This is a detail from the painting of Tanners Bridge, which hangs in Molesey Library. The caption of the painting reads ‘Bridge over the Mole 1905 by Arnold Helcke’. Tanners Bridge is the bridge across the Mole at the end of Spencer Road. There is a path between the houses to Tanners Bridge, leading to the new Ember Cut and a second bridge over the Ember, which brings one to Cow Common and the site of the Ember Mill at the end of Orchard Lane. This way was the original road from Molesey to Esher before Esher Road was built in the 1760s, so it is quite important historically.
It was donated to the Library by Miss Veronica Tudor Williams who lived in Matham Manor for several years until the mid-1960s. Miss Tudor Williams took a prominent role in the 1965 protest against proposed development plans for high density housing, involving the Wolsey and Palace Road area and threatening Matham Manor. The concerted action by residents became the basis of the formation of the Molesey Residents Association.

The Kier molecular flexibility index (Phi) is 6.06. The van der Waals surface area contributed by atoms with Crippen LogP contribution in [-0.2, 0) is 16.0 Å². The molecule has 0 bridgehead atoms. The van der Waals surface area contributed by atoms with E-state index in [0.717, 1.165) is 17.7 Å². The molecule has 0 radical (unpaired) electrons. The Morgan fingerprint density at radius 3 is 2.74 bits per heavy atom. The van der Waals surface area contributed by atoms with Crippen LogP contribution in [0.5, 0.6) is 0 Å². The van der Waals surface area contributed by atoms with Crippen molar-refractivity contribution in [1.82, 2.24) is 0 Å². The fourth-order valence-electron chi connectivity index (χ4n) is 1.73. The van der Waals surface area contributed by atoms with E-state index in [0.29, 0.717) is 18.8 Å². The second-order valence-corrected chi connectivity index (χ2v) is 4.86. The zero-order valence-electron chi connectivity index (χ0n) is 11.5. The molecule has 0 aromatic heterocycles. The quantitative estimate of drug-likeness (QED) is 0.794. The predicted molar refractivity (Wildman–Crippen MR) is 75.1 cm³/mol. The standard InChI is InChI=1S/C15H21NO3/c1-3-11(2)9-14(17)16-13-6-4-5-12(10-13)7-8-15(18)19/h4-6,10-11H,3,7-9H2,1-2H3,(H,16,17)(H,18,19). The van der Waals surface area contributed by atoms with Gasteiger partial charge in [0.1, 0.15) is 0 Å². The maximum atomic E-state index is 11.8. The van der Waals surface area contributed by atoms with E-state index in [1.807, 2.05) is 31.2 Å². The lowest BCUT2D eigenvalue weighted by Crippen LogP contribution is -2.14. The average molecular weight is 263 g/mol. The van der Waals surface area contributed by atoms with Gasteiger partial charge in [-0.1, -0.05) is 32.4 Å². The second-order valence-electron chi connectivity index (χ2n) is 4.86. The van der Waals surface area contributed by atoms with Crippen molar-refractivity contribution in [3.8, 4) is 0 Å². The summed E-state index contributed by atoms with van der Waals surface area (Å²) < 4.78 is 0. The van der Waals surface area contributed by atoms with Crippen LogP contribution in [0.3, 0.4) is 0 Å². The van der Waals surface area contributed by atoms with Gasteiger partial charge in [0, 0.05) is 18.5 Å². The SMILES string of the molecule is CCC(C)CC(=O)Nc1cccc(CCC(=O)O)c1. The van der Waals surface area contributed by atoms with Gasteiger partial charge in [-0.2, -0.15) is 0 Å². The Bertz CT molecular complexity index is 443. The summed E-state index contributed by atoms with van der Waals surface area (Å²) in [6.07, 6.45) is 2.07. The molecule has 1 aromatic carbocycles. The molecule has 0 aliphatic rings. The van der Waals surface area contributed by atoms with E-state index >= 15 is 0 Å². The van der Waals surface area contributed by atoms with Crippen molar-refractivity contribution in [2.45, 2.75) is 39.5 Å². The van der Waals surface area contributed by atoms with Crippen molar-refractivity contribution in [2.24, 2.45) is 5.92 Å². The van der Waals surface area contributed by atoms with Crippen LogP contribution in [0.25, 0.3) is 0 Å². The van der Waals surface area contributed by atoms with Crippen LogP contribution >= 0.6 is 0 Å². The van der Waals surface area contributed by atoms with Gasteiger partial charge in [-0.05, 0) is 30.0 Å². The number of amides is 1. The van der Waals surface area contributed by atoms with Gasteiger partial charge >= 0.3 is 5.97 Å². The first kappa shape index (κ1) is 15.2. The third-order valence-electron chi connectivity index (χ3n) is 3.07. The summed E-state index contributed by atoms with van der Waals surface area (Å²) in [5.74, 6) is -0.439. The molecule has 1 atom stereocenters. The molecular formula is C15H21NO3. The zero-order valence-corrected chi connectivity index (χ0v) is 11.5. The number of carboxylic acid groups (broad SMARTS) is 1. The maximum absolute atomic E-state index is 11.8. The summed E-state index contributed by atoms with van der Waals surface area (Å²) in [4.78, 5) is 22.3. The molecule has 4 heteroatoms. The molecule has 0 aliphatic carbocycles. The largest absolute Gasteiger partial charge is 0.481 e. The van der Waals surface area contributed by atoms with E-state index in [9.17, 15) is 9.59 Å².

Miss Tudor Williams was also renowned as a breeder of African Basenji dogs. These dogs do not bark, but ‘yodel’, and are considered to be highly intelligent. They were the pampered pets of Egyptian nobility, and the goddess Anubis had a Basenji head. In 1947, King Farouk bought four puppies from Miss Tudor Williams, and they travelled to Egypt by air in a style befitting their heritage, each with its own seat on the plane. She also provided the Basenji, named My Lady of the Congo, to star in the 1956 film based on the book Goodbye My Lady by James H Street, together with four additional dogs to serve as “doubles” for My Lady.
At the end of the film, My Lady was adopted by the 13-year-old star, Brandon de Wilde, and the other four dogs were kept by members of the film crew. Miss Tudor Williams played a key role in the history of Basenjis in England and America and she wrote a book called Basenjis: The Barkless Dogs of Central Africa, which is now out of print, but still highly prized by Basenji lovers.
In 1959, Miss Tudor Williams travelled to the Southern Sudan and brought back Fula of the Congo.
Fula is said to be the single most important native Basenji ever imported and is in the pedigree of most Basenjis throughout the world even to this day. Fula was never shown, but just 9 years after her arrival the impact she had on the stability and improvement of the breed was such as to prompt the late Stanley Dangerfield, writing in the Daily Express, to pen the following: “No dog of any breed has ever made a more dramatic contribution to progress.”